Ulli Beier at an exhibition of works by African authors 1959

Ulli Beier, was a formidable proponent of modern African art and literature at a time when it received scant attention from the Western mainstream.
For most of his career Beier was a university lecturer, but unlike most academics he participated in and actively instigated many of the developments he wrote about. 
His attempts to promote both traditional and modern African arts led to the creation of Black Orpheus, the first African literary magazine in English, which he co-founded in 1957 and the Mbari Club, a watering hole for writers and artists in the Nigerian university city of Ibadan, which convened in 1961 with the involvement of Africa’s two literary giants: the Nobel Prize-winning dramatist Wole Soyinka and Chinua Achebe, author of the celebrated novel Things Fall Apart.
The Mbari Club became synonymous with the optimism and creative exuberance of Africa’s post-independence era. Fela Kuti made his debut as bandleader there, and it became a magnet for artists and writers from all over Africa, America and the Caribbean.

Gabriel Okara – Once Upon a Time

Once upon a time, son,
they used to laugh with their hearts
and laugh with their eyes:
but now they only laugh with their teeth,
while their ice-block-cold eyes
search behind my shadow.

There was a time indeed
they used to shake hands with their hearts:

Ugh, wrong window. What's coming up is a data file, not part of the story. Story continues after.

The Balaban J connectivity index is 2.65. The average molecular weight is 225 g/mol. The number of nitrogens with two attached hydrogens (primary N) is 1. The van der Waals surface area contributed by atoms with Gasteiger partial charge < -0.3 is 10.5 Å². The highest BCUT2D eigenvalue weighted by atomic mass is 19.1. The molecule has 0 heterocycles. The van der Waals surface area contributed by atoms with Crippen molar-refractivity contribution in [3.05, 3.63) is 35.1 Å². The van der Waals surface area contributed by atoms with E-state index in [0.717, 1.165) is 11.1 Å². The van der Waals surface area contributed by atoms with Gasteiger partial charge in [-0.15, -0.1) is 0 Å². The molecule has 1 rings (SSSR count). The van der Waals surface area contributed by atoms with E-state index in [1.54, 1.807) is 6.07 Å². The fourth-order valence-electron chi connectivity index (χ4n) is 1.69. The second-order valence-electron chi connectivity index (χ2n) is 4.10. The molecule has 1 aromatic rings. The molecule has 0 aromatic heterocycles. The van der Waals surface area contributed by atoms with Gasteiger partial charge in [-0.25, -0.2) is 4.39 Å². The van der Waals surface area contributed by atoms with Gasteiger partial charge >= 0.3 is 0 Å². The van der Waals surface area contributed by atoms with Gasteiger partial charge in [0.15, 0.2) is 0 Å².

but that’s gone, son.
Now they shake hands without hearts
while their left hands search
my empty pockets.

‘Feel at home!’ ‘Come again’:
they say, and when I come
again and feel
at home, once, twice,
there will be no thrice-
for then I find doors shut on me.

So I have learned many things, son.
I have learned to wear many faces
like dresses – homeface,
officeface, streetface, hostface,
cocktailface, with all their conforming smiles
like a fixed portrait smile.

And I have learned too
to laugh with only my teeth
and shake hands without my heart.
I have also learned to say,’Goodbye’,
when I mean ‘Good-riddance’:
to say ‘Glad to meet you’,
without being glad; and to say ‘It’s been
nice talking to you’, after being bored.

But believe me, son.
I want to be what I used to be
when I was like you. I want
to unlearn all these muting things.
Most of all, I want to relearn
how to laugh, for my laugh in the mirror
shows only my teeth like a snake’s bare fangs!

So show me, son,
how to laugh; show me how
I used to laugh and smile
once upon a time when I was like you.

Gabriel Okara